Happy Birthday, Mediocrity!

Happy Birthday, Mediocrity!

At the end of August, Vanguard Group’s First Index Investment Trust turned 40. While many people laughed at John Bogle as he rolled out low cost investing designed to match the index instead of beating it, the fact is that the S&P 500 Index Fund now stands at $252 billion in assets. Client sentiment has changed since the launch of indexing. Between the concept and the perception, our world evolved to embrace mediocre investment performance subsidized by low cost management.


Over the past four decades, the philosophy of matching the index instead of outpacing it grabbed the attention of many clients. While most managers do not beat the index, it’s problematic that too many indices are measured against the S&P 500. Many funds are not meant to beat the benchmark because the manager might reduce an exposure to undue risk, for example.


Of course, the advantage of indexing is to do so in a low cost manner. According to the Wall Street Journal, Vanguard has reduced investment fees by as much as 90 percent.1 In the end, whether it is cost or performance, indexing seems to have won out against the active manager. Even the U.S. Department of Labor mentions indexing as a viable alternative for retirement investors. 


So, if fees are near minimum and matching the index is a desired investment return, how can a financial professional add value to his/her financial planning practice?


The answer lies in getting clients to consider other things besides just return. We need to change our approach …

  • As our population ages, we must provide inflation-adjusted, after-tax income (not returns) to our clients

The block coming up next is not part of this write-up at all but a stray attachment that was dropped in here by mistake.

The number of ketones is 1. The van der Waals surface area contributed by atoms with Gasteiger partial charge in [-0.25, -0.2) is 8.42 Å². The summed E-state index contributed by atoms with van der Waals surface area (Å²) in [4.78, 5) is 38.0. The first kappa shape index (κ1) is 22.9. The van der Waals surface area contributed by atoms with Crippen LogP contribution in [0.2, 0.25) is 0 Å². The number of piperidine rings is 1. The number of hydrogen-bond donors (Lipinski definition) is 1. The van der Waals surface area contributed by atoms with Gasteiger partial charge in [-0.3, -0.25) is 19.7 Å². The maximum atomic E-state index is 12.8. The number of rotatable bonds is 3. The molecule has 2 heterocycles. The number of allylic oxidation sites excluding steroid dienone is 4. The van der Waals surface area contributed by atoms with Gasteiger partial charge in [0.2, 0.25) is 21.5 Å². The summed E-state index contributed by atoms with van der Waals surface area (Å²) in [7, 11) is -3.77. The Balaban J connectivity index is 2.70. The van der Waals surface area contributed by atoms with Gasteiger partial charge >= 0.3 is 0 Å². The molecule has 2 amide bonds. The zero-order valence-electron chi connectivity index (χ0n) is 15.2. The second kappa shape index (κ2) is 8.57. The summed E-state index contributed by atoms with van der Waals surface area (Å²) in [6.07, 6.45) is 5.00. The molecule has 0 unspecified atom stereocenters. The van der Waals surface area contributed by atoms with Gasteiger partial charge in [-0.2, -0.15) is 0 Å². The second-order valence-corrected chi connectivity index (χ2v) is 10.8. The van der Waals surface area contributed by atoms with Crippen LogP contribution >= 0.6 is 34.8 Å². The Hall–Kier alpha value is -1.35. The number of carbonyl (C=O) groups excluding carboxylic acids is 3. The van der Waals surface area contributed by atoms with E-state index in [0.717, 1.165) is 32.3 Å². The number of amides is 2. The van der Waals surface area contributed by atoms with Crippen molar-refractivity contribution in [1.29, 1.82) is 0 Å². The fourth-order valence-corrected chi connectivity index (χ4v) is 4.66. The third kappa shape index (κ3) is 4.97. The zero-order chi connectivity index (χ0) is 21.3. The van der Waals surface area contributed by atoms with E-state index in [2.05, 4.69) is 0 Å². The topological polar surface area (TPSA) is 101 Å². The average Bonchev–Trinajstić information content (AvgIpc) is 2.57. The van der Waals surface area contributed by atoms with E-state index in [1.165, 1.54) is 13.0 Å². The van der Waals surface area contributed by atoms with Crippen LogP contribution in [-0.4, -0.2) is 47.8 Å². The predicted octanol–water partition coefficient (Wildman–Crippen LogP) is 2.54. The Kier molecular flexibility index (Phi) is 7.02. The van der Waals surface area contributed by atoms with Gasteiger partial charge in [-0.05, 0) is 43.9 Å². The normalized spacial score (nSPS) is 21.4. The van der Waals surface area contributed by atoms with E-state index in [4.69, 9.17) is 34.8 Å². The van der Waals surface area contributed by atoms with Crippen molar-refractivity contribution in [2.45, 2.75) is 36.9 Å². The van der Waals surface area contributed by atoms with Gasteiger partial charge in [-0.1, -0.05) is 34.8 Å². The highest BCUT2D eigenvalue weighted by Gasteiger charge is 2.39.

• Conversations about longevity will become more important than conversations asset allocation
  • For more Americans, affording the same essentials 20 years into retirement will be more of a concern than how much equities they have in their portfolio
  • It will be more valuable to know our clients’ portfolios won’t be devastated if a health care event happens compared to knowing how much they earned in one year
  • Talking about how we can protect our clients’ legacy for the next generation will be more powerful than talking about how we reduce investment risk


Being able to execute on those value propositions will be more important in the future. Just as Vanguard changed the conversation to cost and return, we have to change the conversation to protection, income and longevity in order to add value in the long run.


Winning Strategy:

Look at how Vanguard has changed the dynamic of investing since 1976. Indexing drove the investing population to cost and little value. Drive your clients to valuable services like reducing longevity risks, creating legacy values for the next generation, and protecting their wealth. 


About the Author

Mike McGlothlin is a tireless advocate for the retirement planning industry. As executive vice president of annuities at Ash Brokerage, he heads a team providing income planning solutions focused on longevity and efficiency. He’s also a thought leader who provides guidance and assistance for advisors and broker-dealers navigating marketplace and regulatory changes. You can find a collection of his blog posts in his book, “Above the Clouds … Winning Strategies from 30,000 Feet.”


1“Wealth Adviser Daily Briefing: Index Funds turn 40, a ‘How-to’ for Foreign Home Buyers,” The Wall Street Journal, Sept. 1, 2016: http://blogs.wsj.com/moneybeat/2016/09/01/wealth-adviser-daily-briefing-index-funds-turn-40-a-how-to-for-foreign-home-buyers/